Hollywood held its first Oscar celebration Saturday night, but oddly enough, no one mentioned the wave of sexual harassment, sexual abuse, and even rape allegations currently engulfing the entertainment industry.
At the ninth annual Academy of Motion Picture Arts and Sciences Governors Awards, which honors Academy members for their long-term achievement in film, "not one of the night’s presenters or honorees mentioned the sex-abuse scandal that’s been spreading through the industry," according to the New York Post, which covered the un-televised event.
Out of the public eye, and not bothered by the presence of "everyday Americans" who view the entertainment industry with both skepticism and, lately, revulsion, Hollywood rubbed elbows, danced, and dined, as elites awarded themselves a bevy of gold statuettes.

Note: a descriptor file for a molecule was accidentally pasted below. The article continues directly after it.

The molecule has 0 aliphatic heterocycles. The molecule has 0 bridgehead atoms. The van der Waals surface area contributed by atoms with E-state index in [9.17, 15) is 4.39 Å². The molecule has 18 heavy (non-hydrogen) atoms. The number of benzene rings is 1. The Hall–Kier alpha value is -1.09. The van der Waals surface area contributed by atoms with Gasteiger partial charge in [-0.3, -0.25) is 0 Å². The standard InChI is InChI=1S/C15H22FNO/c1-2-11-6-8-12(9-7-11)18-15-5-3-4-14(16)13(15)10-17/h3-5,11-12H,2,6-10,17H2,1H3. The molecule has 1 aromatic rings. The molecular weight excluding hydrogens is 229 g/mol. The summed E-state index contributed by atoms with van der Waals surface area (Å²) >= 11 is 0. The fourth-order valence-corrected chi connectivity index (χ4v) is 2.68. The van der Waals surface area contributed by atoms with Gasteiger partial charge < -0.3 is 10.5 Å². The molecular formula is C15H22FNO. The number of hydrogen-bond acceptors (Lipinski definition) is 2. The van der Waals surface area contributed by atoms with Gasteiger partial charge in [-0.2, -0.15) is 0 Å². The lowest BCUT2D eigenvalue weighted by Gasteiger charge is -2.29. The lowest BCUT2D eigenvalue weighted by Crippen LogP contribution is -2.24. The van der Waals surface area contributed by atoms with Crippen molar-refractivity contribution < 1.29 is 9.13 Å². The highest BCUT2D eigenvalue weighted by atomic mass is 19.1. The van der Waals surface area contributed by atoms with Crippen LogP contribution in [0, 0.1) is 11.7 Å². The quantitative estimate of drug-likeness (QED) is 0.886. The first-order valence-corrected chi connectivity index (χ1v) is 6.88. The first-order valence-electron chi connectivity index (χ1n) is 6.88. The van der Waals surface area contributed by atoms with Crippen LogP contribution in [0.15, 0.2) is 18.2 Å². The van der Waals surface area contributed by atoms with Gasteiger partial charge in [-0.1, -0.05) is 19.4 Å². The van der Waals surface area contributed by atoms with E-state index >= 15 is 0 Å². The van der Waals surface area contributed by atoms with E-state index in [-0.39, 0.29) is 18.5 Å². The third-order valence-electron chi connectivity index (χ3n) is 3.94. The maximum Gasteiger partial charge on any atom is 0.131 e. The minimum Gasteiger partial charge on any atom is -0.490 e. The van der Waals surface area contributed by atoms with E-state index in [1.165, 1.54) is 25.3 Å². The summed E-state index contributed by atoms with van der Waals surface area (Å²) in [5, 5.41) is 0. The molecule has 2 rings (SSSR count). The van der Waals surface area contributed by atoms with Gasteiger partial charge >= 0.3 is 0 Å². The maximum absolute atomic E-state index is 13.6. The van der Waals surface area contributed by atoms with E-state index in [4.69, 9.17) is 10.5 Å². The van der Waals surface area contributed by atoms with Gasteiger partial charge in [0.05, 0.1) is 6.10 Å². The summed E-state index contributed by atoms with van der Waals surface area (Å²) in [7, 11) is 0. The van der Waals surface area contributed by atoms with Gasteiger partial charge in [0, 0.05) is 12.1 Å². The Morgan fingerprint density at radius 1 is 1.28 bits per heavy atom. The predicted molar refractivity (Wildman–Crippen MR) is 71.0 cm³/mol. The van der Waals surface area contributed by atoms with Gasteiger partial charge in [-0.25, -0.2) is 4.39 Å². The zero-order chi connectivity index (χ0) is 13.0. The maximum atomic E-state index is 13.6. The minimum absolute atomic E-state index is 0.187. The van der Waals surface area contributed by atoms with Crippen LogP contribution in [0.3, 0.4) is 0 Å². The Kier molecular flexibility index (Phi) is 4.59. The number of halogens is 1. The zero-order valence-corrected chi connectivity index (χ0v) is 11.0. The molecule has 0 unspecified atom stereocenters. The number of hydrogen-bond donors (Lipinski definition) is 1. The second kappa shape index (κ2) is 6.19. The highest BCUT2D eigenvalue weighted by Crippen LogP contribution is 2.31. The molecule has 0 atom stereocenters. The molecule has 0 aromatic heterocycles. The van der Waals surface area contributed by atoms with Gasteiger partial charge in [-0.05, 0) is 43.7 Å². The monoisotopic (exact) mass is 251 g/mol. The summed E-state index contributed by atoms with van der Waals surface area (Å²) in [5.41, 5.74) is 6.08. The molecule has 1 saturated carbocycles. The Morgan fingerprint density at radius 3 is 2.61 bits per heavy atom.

Dubbed as "one of the most exclusive parties of the year," the event featured, according to Page Six, a who's who of attendees, including Tom Hanks, Guillermo del Toro, Salma Hayek, Jake Gyllenhaal, and Ben Stiller, but no Harvey Weinstein, Kevin Spacey, Louis C. K., Brett Ratner, James Toback, or any of the other dozens of entertainment industry bigwigs currently under investigation — in some cases from law enforcement — for alleged sexual misconduct.
Even stars who'd typically be waxing poetic about the social justice implications of a misogynistic entertainment community, like actress Sarah Paulson and comedian Kumail Nanjian, were noticably silent when there were no average Americans to lecture about their own moral superiority.
The tone may be markedly different in the coming months as awards shows move from exclusive, high-end hotel ballrooms and onto television screens. The Golden Globes and Oscars are both about to announce their nominees, and Hollywood is in high gear, campaigning for those same golden statuettes. It will be intriguing to see if Hollywood is just as silent in the public eye as it is in private.